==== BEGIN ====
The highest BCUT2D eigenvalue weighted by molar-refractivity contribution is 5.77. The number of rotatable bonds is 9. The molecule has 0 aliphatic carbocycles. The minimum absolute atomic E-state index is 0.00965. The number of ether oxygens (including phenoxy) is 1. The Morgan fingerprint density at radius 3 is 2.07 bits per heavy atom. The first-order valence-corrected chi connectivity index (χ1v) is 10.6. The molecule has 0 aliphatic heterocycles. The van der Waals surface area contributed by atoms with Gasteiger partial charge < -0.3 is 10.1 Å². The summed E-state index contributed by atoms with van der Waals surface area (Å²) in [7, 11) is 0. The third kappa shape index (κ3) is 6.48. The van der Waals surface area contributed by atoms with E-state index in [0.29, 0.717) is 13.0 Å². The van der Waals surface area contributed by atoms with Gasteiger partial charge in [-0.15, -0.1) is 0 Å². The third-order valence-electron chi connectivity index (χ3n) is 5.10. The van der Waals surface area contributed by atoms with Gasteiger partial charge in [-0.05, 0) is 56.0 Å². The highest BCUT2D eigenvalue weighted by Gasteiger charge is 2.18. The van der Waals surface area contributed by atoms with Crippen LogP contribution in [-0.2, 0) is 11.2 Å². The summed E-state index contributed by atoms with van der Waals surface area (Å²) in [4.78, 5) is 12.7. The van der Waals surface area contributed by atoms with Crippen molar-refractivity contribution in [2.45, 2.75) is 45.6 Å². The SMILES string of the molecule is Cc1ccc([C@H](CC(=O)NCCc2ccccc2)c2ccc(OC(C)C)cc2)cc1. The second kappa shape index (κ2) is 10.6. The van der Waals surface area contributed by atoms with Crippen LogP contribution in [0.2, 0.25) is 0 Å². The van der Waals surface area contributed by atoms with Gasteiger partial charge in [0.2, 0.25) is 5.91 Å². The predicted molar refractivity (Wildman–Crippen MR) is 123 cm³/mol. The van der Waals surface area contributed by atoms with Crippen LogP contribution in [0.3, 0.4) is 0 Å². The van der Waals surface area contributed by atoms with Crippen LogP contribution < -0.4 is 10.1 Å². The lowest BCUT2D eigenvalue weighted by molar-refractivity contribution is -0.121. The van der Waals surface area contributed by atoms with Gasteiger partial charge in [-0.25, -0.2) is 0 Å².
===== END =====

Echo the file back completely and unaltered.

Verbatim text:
The highest BCUT2D eigenvalue weighted by molar-refractivity contribution is 5.77. The number of rotatable bonds is 9. The molecule has 0 aliphatic carbocycles. The minimum absolute atomic E-state index is 0.00965. The number of ether oxygens (including phenoxy) is 1. The Morgan fingerprint density at radius 3 is 2.07 bits per heavy atom. The first-order valence-corrected chi connectivity index (χ1v) is 10.6. The molecule has 0 aliphatic heterocycles. The van der Waals surface area contributed by atoms with Gasteiger partial charge < -0.3 is 10.1 Å². The summed E-state index contributed by atoms with van der Waals surface area (Å²) in [7, 11) is 0. The third kappa shape index (κ3) is 6.48. The van der Waals surface area contributed by atoms with E-state index in [0.29, 0.717) is 13.0 Å². The van der Waals surface area contributed by atoms with Gasteiger partial charge in [-0.15, -0.1) is 0 Å². The third-order valence-electron chi connectivity index (χ3n) is 5.10. The van der Waals surface area contributed by atoms with Gasteiger partial charge in [-0.05, 0) is 56.0 Å². The highest BCUT2D eigenvalue weighted by Gasteiger charge is 2.18. The van der Waals surface area contributed by atoms with Crippen LogP contribution in [-0.2, 0) is 11.2 Å². The summed E-state index contributed by atoms with van der Waals surface area (Å²) in [4.78, 5) is 12.7. The van der Waals surface area contributed by atoms with Crippen molar-refractivity contribution in [2.45, 2.75) is 45.6 Å². The SMILES string of the molecule is Cc1ccc([C@H](CC(=O)NCCc2ccccc2)c2ccc(OC(C)C)cc2)cc1. The second kappa shape index (κ2) is 10.6. The van der Waals surface area contributed by atoms with Crippen LogP contribution in [0.2, 0.25) is 0 Å². The van der Waals surface area contributed by atoms with Gasteiger partial charge in [0.2, 0.25) is 5.91 Å². The predicted molar refractivity (Wildman–Crippen MR) is 123 cm³/mol. The van der Waals surface area contributed by atoms with Crippen LogP contribution in [0.3, 0.4) is 0 Å². The van der Waals surface area contributed by atoms with Crippen LogP contribution < -0.4 is 10.1 Å². The lowest BCUT2D eigenvalue weighted by molar-refractivity contribution is -0.121. The van der Waals surface area contributed by atoms with Gasteiger partial charge in [-0.25, -0.2) is 0 Å².